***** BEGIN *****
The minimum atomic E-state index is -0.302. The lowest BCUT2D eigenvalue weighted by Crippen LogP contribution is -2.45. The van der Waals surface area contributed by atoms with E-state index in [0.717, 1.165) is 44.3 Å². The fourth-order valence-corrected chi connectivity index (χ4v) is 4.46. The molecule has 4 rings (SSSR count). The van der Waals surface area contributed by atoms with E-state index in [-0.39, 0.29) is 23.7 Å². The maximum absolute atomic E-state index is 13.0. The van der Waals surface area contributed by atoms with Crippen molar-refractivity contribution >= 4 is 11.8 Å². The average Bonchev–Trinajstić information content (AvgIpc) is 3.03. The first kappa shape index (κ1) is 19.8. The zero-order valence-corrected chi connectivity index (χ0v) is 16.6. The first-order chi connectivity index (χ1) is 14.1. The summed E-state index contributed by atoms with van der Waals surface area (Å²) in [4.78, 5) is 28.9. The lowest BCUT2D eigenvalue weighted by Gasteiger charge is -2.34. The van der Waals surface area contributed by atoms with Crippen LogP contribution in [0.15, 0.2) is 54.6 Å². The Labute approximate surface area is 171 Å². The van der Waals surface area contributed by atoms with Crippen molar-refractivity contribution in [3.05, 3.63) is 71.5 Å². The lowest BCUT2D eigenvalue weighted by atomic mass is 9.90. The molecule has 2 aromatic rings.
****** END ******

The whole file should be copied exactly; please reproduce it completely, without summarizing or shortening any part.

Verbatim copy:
The minimum atomic E-state index is -0.302. The lowest BCUT2D eigenvalue weighted by Crippen LogP contribution is -2.45. The van der Waals surface area contributed by atoms with E-state index in [0.717, 1.165) is 44.3 Å². The fourth-order valence-corrected chi connectivity index (χ4v) is 4.46. The molecule has 4 rings (SSSR count). The van der Waals surface area contributed by atoms with E-state index in [-0.39, 0.29) is 23.7 Å². The maximum absolute atomic E-state index is 13.0. The van der Waals surface area contributed by atoms with Crippen molar-refractivity contribution >= 4 is 11.8 Å². The average Bonchev–Trinajstić information content (AvgIpc) is 3.03. The first kappa shape index (κ1) is 19.8. The zero-order valence-corrected chi connectivity index (χ0v) is 16.6. The first-order chi connectivity index (χ1) is 14.1. The summed E-state index contributed by atoms with van der Waals surface area (Å²) in [4.78, 5) is 28.9. The lowest BCUT2D eigenvalue weighted by Gasteiger charge is -2.34. The van der Waals surface area contributed by atoms with Crippen LogP contribution in [0.15, 0.2) is 54.6 Å². The Labute approximate surface area is 171 Å². The van der Waals surface area contributed by atoms with Crippen molar-refractivity contribution in [3.05, 3.63) is 71.5 Å². The lowest BCUT2D eigenvalue weighted by atomic mass is 9.90. The molecule has 2 aromatic rings.